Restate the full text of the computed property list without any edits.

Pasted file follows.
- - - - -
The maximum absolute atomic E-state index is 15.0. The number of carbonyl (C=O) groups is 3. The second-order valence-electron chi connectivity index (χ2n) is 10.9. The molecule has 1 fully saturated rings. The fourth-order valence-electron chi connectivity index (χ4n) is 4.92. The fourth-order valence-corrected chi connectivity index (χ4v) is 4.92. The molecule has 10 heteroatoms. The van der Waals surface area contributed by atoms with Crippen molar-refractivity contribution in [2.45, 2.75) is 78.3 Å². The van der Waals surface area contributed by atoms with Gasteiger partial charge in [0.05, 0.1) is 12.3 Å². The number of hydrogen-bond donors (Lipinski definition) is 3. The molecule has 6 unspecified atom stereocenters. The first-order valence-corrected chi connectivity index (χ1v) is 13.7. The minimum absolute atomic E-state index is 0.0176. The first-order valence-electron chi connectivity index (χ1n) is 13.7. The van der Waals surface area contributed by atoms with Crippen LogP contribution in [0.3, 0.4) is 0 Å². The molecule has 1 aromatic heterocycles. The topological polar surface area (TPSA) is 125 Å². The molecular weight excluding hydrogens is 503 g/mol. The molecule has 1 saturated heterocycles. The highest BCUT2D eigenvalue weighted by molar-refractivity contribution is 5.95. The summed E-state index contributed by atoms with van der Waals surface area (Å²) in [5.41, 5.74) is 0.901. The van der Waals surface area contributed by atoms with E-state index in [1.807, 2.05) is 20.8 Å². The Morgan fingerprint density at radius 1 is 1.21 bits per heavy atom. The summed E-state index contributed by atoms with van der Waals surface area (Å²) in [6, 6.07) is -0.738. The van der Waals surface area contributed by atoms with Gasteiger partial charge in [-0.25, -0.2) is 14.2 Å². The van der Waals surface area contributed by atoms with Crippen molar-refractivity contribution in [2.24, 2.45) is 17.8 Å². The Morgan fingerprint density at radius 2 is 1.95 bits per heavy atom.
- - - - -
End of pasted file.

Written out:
The maximum absolute atomic E-state index is 15.0. The number of carbonyl (C=O) groups is 3. The second-order valence-electron chi connectivity index (χ2n) is 10.9. The molecule has 1 fully saturated rings. The fourth-order valence-electron chi connectivity index (χ4n) is 4.92. The fourth-order valence-corrected chi connectivity index (χ4v) is 4.92. The molecule has 10 heteroatoms. The van der Waals surface area contributed by atoms with Crippen molar-refractivity contribution in [2.45, 2.75) is 78.3 Å². The van der Waals surface area contributed by atoms with Gasteiger partial charge in [0.05, 0.1) is 12.3 Å². The number of hydrogen-bond donors (Lipinski definition) is 3. The molecule has 6 unspecified atom stereocenters. The first-order valence-corrected chi connectivity index (χ1v) is 13.7. The minimum absolute atomic E-state index is 0.0176. The first-order valence-electron chi connectivity index (χ1n) is 13.7. The van der Waals surface area contributed by atoms with Crippen LogP contribution in [0.3, 0.4) is 0 Å². The molecule has 1 aromatic heterocycles. The topological polar surface area (TPSA) is 125 Å². The molecular weight excluding hydrogens is 503 g/mol. The molecule has 1 saturated heterocycles. The highest BCUT2D eigenvalue weighted by molar-refractivity contribution is 5.95. The summed E-state index contributed by atoms with van der Waals surface area (Å²) in [5.41, 5.74) is 0.901. The van der Waals surface area contributed by atoms with E-state index in [1.807, 2.05) is 20.8 Å². The Morgan fingerprint density at radius 1 is 1.21 bits per heavy atom. The summed E-state index contributed by atoms with van der Waals surface area (Å²) in [6, 6.07) is -0.738. The van der Waals surface area contributed by atoms with Gasteiger partial charge in [-0.25, -0.2) is 14.2 Å². The van der Waals surface area contributed by atoms with Crippen molar-refractivity contribution in [2.24, 2.45) is 17.8 Å². The Morgan fingerprint density at radius 2 is 1.95 bits per heavy atom.